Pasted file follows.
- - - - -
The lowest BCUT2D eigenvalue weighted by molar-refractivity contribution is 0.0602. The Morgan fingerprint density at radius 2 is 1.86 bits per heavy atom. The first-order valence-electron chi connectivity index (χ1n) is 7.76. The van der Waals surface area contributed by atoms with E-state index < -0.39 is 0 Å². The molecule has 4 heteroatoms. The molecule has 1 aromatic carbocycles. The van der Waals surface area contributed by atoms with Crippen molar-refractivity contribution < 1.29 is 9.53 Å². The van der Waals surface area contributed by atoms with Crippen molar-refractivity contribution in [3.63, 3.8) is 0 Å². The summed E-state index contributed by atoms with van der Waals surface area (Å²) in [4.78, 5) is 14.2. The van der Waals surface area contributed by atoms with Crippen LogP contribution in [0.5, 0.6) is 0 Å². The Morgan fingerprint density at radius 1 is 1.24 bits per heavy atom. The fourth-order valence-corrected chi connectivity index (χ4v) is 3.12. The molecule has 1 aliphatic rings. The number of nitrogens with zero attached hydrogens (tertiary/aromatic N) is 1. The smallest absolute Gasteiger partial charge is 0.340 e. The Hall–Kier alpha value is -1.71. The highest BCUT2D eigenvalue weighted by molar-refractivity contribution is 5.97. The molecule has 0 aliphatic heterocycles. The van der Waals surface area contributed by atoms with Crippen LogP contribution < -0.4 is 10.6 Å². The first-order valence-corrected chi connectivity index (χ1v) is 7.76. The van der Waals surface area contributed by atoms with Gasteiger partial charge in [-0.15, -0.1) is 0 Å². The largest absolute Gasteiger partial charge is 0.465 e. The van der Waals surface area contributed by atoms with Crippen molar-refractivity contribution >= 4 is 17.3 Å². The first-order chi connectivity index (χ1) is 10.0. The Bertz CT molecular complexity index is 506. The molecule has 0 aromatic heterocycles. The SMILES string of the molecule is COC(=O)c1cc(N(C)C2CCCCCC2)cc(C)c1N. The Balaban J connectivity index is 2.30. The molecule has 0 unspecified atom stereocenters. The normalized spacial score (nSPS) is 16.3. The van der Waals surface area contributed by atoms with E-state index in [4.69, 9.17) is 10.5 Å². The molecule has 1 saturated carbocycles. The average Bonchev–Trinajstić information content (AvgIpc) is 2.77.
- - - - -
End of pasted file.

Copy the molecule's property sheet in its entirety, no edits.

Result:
The lowest BCUT2D eigenvalue weighted by molar-refractivity contribution is 0.0602. The Morgan fingerprint density at radius 2 is 1.86 bits per heavy atom. The first-order valence-electron chi connectivity index (χ1n) is 7.76. The van der Waals surface area contributed by atoms with E-state index < -0.39 is 0 Å². The molecule has 4 heteroatoms. The molecule has 1 aromatic carbocycles. The van der Waals surface area contributed by atoms with Crippen molar-refractivity contribution < 1.29 is 9.53 Å². The van der Waals surface area contributed by atoms with Crippen molar-refractivity contribution in [3.63, 3.8) is 0 Å². The summed E-state index contributed by atoms with van der Waals surface area (Å²) in [4.78, 5) is 14.2. The van der Waals surface area contributed by atoms with Crippen LogP contribution in [0.5, 0.6) is 0 Å². The Morgan fingerprint density at radius 1 is 1.24 bits per heavy atom. The fourth-order valence-corrected chi connectivity index (χ4v) is 3.12. The molecule has 1 aliphatic rings. The number of nitrogens with zero attached hydrogens (tertiary/aromatic N) is 1. The smallest absolute Gasteiger partial charge is 0.340 e. The Hall–Kier alpha value is -1.71. The highest BCUT2D eigenvalue weighted by molar-refractivity contribution is 5.97. The molecule has 0 aliphatic heterocycles. The van der Waals surface area contributed by atoms with Crippen LogP contribution < -0.4 is 10.6 Å². The first-order valence-corrected chi connectivity index (χ1v) is 7.76. The van der Waals surface area contributed by atoms with Gasteiger partial charge in [-0.15, -0.1) is 0 Å². The largest absolute Gasteiger partial charge is 0.465 e. The van der Waals surface area contributed by atoms with Crippen molar-refractivity contribution >= 4 is 17.3 Å². The first-order chi connectivity index (χ1) is 10.0. The Bertz CT molecular complexity index is 506. The molecule has 0 aromatic heterocycles. The SMILES string of the molecule is COC(=O)c1cc(N(C)C2CCCCCC2)cc(C)c1N. The Balaban J connectivity index is 2.30. The molecule has 0 unspecified atom stereocenters. The normalized spacial score (nSPS) is 16.3. The van der Waals surface area contributed by atoms with E-state index in [4.69, 9.17) is 10.5 Å². The molecule has 1 saturated carbocycles. The average Bonchev–Trinajstić information content (AvgIpc) is 2.77.